This news anchor is actually an AI-powered robot

This news anchor is actually an AI-powered robot

The digital news anchor itself is also based off a real life news Xinhua news anchor named Zhang Zhao. One would imagine that TV news anchors, for example, wouldn't be threatened by advancing technology, but it seems that might not be the case.

Calling it a "world first", Xinhua news agency this week debuted a pair of virtual news anchors amid a state-directed embrace of advanced technologies such as artificial intelligence.

The highest paid news anchor, CNN's Anderson Cooper, is reportedly paid US$100 million a year, while Diane Sawyer at ABC and Sean Hannity at Fox News earn US$80 million each. The anchor resembles a male human anchor with the voice and facial expressions of a real person.

In an introductory video, the software says: "I will work tirelessly to keep you informed as texts will be typed into my system uninterrupted".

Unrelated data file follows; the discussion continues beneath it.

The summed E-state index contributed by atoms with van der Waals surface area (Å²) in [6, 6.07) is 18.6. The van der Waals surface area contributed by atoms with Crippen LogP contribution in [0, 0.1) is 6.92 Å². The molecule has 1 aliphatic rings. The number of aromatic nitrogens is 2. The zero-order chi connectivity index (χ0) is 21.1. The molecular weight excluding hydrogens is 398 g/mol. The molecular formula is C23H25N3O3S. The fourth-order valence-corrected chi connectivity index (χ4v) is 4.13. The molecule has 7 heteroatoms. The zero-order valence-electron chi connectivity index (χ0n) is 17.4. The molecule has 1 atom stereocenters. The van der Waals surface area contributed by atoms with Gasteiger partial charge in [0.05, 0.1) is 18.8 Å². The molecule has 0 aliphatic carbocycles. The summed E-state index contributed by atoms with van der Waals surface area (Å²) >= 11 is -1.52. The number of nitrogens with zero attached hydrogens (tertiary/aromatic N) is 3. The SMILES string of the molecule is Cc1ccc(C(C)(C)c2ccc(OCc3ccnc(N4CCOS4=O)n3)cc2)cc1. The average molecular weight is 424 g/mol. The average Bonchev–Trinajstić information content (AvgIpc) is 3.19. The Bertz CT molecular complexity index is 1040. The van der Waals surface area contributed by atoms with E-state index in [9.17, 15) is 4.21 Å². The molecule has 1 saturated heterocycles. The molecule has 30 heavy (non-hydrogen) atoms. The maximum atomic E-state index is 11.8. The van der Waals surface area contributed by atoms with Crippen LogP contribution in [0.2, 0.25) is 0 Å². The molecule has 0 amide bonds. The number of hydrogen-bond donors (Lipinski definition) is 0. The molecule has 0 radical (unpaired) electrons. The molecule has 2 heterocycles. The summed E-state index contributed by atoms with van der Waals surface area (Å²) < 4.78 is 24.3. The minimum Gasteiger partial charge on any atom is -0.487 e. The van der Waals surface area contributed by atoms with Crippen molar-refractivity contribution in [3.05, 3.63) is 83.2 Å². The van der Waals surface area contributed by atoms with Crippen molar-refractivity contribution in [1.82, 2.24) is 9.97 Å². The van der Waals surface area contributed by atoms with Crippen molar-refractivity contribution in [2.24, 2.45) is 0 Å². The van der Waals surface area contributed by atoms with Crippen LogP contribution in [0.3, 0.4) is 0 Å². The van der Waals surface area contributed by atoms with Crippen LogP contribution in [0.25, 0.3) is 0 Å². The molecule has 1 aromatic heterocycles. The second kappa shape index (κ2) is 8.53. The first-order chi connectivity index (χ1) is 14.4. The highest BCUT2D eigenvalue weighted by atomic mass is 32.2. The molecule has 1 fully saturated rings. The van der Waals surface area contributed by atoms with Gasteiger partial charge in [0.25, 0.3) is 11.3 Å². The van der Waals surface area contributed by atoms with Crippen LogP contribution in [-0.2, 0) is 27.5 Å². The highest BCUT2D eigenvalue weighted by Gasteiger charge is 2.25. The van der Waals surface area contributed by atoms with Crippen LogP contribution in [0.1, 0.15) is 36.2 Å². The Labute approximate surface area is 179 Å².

Xinhua's AI anchors are doing their thing on selected distribution channels including the news agency's English and Chinese apps, WeChat public account, TV webpage, and two Weibo accounts.

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The anchor's machine learning programme is able to synthesise realistic-looking speech, lip movements and facial expressions, Xinhua said, to deliver news with "the same effect" as a human. The AI anchors take the form and shape of a human being and read out news stories. Xinhua started using the AI anchor in its broadcast Thursday as well as in a separate Chinese-language version modeled on another presenter. Chinese search engine Sogou provided the underlying technology, but it's unclear exactly how these newsreaders were developed.

"He has become a member of (our) reporting team and can work 24 hours a day on (our) official website and various social media platforms, reducing news production costs and improving efficiency", reports Xinhua.

"It's quite hard to watch for more than a few minutes".

"We will see it improve over time", he told the BBC.

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